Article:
The U.K. Financial Conduct Authority (FCA) announced Monday that it has fined Merrill Lynch International £34.5 million ($57 million), after finding that the firm failed to report 68.5 million exchange-traded derivative transactions between February 2014 and February 2016.
Today’s action “reflects the importance the FCA puts on this type of reporting,” the FCA says in its announcement.
This is the first enforcement action against a firm for failing to report details of trading in exchange-traded derivatives under the European Markets Infrastructure Regulation (EMIR), the FCA says.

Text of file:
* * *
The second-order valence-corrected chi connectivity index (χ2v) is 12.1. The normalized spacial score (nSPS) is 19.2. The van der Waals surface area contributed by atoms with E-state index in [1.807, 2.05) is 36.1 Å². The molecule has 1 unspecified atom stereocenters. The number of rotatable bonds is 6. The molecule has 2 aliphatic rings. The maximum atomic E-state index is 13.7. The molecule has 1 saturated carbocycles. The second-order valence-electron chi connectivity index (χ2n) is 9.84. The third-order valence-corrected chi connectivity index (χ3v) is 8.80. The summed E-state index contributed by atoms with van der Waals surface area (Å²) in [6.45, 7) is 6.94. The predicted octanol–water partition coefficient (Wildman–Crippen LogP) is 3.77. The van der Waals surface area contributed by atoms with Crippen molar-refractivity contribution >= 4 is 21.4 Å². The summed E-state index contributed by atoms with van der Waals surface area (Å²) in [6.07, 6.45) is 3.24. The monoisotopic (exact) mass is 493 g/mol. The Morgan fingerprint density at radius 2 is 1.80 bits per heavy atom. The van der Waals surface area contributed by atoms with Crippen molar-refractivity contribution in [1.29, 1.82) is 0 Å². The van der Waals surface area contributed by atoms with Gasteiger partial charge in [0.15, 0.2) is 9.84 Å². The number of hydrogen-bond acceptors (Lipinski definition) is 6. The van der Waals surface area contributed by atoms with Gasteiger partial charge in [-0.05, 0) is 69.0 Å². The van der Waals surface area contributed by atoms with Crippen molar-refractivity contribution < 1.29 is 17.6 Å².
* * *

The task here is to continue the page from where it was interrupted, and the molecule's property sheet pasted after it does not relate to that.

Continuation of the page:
The reporting requirements were introduced in the wake of the financial crisis in order to improve transparency and enhance oversight of derivatives markets.
“Effective market oversight depends on accurate and timely reporting of transactions. The obligations under EMIR, as with MiFID, are key aspects of such oversight,” says Mark Steward, executive director of enforcement and market oversight, FCA, in a statement. “It is vital that reporting firms ensure their transaction reporting systems are tested as fit for purpose, adequately resourced and perform properly. There needs to be a line in the sand. We will continue to take appropriate action against any firm that fails to meet requirements.”
Merrill Lynch co-operated with the investigation and quickly took steps to remediate the breach, the FCA notes. The firm also agreed to settle at an early stage of the investigation, and received a 30% reduction in its fine as a result (without the discount the fine would have been £49.3 million).